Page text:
Domestic Violence

Domestic Violence

Domestic violence does not terminate upon separation or divorce. In fact, domestic violence frequently escalates and intensifies upon the spouses’ separation.

Orders of Protection

An Order of Protection is a legal document signed by a Judge of the Family Court, the Criminal Court or the Supreme Court of the State of New York, which sets the rules about contact between people, with the intention of protecting victims of different kinds of violence, physical and mental abuse.

The Family Court

The New York Family Court hears cases involving children and families. In order to obtain an Order of Protection from the Family Court, the alleged abuser must be included in one of the following groups of people: a current or former spouse; someone you are related to through blood or marriage; someone you have a child with (regardless of being married); or someone with whom you are or were in an “intimate relationship.”

When a family member needs an Order of Protection against another, a Family Offense Petition can be filed in the Family Court, requesting the court to grant an Order of Protection based upon the specific acts of domestic violence that the alleged abuser did.

An Attorney Who Can Help You

If you or a family member is a victim of abuse and you live in New York, family law attorney Ingrid Gherman can help you obtain an order of protection or a temporary order of protection. For help, contact Ingrid Gherman’s law office at (212) 941-0767 or send the on-line form explaining your situation.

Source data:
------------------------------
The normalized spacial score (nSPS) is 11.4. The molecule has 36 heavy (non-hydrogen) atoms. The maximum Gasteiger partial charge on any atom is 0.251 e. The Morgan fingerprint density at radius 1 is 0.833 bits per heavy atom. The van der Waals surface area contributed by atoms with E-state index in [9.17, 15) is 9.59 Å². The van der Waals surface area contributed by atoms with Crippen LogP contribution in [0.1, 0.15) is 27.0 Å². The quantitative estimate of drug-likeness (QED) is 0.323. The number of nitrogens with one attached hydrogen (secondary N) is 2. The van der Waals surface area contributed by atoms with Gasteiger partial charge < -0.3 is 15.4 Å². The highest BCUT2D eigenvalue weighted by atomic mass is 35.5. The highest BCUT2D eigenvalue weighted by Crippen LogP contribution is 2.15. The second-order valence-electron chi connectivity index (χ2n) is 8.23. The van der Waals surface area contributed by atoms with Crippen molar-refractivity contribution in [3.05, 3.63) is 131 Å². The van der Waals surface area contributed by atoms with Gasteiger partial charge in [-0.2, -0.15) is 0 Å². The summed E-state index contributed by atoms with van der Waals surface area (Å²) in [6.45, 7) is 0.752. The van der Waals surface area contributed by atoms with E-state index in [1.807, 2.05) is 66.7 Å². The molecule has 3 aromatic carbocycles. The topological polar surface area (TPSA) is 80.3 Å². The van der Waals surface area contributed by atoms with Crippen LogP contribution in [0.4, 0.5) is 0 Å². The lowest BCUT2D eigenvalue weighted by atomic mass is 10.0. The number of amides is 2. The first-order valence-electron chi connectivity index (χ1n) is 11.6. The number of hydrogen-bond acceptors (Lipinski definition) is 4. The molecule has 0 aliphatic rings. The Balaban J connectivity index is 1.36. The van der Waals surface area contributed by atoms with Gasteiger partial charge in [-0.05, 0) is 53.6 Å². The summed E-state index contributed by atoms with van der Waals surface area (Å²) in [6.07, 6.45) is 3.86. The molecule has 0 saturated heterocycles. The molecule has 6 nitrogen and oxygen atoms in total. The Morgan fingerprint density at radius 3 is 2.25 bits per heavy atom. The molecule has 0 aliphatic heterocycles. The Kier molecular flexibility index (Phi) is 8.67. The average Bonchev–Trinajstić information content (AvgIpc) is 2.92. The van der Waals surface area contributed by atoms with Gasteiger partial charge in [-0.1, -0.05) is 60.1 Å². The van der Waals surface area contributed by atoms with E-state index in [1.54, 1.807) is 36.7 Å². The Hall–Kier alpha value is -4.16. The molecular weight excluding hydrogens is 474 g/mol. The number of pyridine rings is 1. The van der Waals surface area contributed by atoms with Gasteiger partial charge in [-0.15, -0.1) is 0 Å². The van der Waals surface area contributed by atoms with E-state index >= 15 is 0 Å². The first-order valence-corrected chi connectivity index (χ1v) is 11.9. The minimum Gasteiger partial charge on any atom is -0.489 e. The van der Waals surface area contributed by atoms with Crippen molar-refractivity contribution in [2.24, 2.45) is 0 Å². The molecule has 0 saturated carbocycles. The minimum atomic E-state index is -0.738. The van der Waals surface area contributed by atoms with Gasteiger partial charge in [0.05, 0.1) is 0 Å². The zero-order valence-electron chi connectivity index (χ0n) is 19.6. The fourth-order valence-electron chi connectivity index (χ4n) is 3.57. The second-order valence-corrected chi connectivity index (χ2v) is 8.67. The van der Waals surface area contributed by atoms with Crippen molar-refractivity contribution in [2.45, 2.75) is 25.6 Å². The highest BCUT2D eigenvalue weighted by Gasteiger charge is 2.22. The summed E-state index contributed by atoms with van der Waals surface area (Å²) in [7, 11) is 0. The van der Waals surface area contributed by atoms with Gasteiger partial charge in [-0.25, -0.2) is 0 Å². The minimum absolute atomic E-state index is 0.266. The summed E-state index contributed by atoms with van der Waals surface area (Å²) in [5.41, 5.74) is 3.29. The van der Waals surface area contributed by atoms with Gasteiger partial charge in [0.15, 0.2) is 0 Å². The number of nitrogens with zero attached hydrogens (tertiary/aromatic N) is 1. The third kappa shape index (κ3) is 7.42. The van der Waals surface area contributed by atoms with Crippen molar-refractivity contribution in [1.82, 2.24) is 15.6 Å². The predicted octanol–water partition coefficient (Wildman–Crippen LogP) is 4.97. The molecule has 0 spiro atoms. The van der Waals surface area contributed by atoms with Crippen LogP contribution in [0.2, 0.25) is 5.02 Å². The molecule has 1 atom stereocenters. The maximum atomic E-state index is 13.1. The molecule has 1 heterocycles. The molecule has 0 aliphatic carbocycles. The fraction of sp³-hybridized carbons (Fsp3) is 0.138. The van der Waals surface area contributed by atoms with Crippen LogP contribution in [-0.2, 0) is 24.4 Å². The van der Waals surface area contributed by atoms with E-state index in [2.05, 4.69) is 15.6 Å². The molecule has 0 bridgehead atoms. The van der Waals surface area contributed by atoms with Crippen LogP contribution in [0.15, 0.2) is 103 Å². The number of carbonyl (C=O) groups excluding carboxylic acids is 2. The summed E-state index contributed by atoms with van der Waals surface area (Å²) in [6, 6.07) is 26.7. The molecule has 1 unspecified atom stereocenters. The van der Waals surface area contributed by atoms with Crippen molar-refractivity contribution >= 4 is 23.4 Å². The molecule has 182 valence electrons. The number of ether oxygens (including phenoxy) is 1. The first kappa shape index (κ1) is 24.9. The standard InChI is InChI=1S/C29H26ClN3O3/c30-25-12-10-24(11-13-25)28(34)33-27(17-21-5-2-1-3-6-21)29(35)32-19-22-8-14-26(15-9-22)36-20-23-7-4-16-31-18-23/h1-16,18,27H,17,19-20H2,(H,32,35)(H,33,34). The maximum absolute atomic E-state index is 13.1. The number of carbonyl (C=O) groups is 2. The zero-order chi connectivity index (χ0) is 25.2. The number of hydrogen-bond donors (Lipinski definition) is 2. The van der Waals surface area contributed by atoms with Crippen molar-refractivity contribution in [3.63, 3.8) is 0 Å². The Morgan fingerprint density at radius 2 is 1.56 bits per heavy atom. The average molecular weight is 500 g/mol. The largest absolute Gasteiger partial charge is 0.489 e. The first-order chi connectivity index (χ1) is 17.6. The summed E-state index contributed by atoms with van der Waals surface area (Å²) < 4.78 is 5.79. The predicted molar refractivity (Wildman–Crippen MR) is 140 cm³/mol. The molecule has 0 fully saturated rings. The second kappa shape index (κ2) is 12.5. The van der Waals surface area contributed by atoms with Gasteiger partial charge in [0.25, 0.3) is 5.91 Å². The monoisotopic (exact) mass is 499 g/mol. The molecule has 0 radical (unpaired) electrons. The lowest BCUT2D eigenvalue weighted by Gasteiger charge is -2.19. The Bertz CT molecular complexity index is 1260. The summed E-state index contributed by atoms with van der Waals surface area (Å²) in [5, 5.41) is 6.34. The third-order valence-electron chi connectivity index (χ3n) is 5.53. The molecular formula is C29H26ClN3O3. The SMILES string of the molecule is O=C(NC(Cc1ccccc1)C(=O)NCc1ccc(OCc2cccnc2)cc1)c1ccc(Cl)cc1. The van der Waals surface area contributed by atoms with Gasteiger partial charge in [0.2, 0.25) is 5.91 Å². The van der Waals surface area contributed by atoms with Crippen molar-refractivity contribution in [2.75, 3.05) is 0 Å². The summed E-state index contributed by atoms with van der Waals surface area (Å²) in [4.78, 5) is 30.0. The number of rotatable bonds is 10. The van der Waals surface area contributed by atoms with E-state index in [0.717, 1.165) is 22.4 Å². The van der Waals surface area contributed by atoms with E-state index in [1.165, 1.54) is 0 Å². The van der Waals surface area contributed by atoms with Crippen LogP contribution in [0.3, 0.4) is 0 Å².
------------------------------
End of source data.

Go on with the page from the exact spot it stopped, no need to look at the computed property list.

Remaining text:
The Criminal Court

In order to obtain an order of protection from the NY State Criminal Court, there needs to be a criminal case. Such a case usually begins after an arrest. At the request of the Assistant District Attorney, the criminal court judge can grant a criminal order of protection to the complaining witness who is also called the crime victim.

Sometimes orders of protection can be obtained from Family Court as well as from Criminal Court. Orders of Protection contain different rules. For example:

  1. If you receive a “Full or Stay Away Order of Protection” you must stay away from the person holding the order of protection, stay away from his/her home, job, and any other court specified by the court; it may also order you to stay away from the children.
  2. Under a “Full Order of Protection Excluding you from your Home”, you are required to move out of the home and stay away from the person holding the order of protection, and you have to move out even if your name is on the lease.
  3. A “Limited or Refrain from Order of Protection”, means that you have to stop abusing, harassing, or threatening the person holding the order of protection, or any children, who may be included in the Order. But if you and the person holding the order share a home, you can still live there.

A Temporary Order of Protection from the Family Court can last until the date stated by the Judge who signs the Order. A Final Order of Protection in Family Court usually lasts for 2 years, but sometimes it can last for 5 years.

A Final Order of Protection from the Criminal Court usually lasts for 2 years. But if the person is charged with some kind of a felony, the order of protection may last for 8 years. If the person is charged with a misdemeanor, the order of protection can last for 5 years.

If there is Family Court Order of Protection against you, a Judge will determine whether or not to allowing you to have continued visitation is in the best interests of your children. The same Family Court Judge can give the exception to the Family Court Order of Protection for visits to continue. In New York, courts are required to consider the effect of domestic violence on the best interests of children, where the allegations of domestic violence are proven by a preponderance of the evidence.

Get Help

For legal help during a domestic violence dispute contact matrimonial and family law attorney Ingrid Gherman who has many years of experience in the New York Court system on these matters. To schedule a consultation call (212) 941-0767 or you can send the convenient on-line form.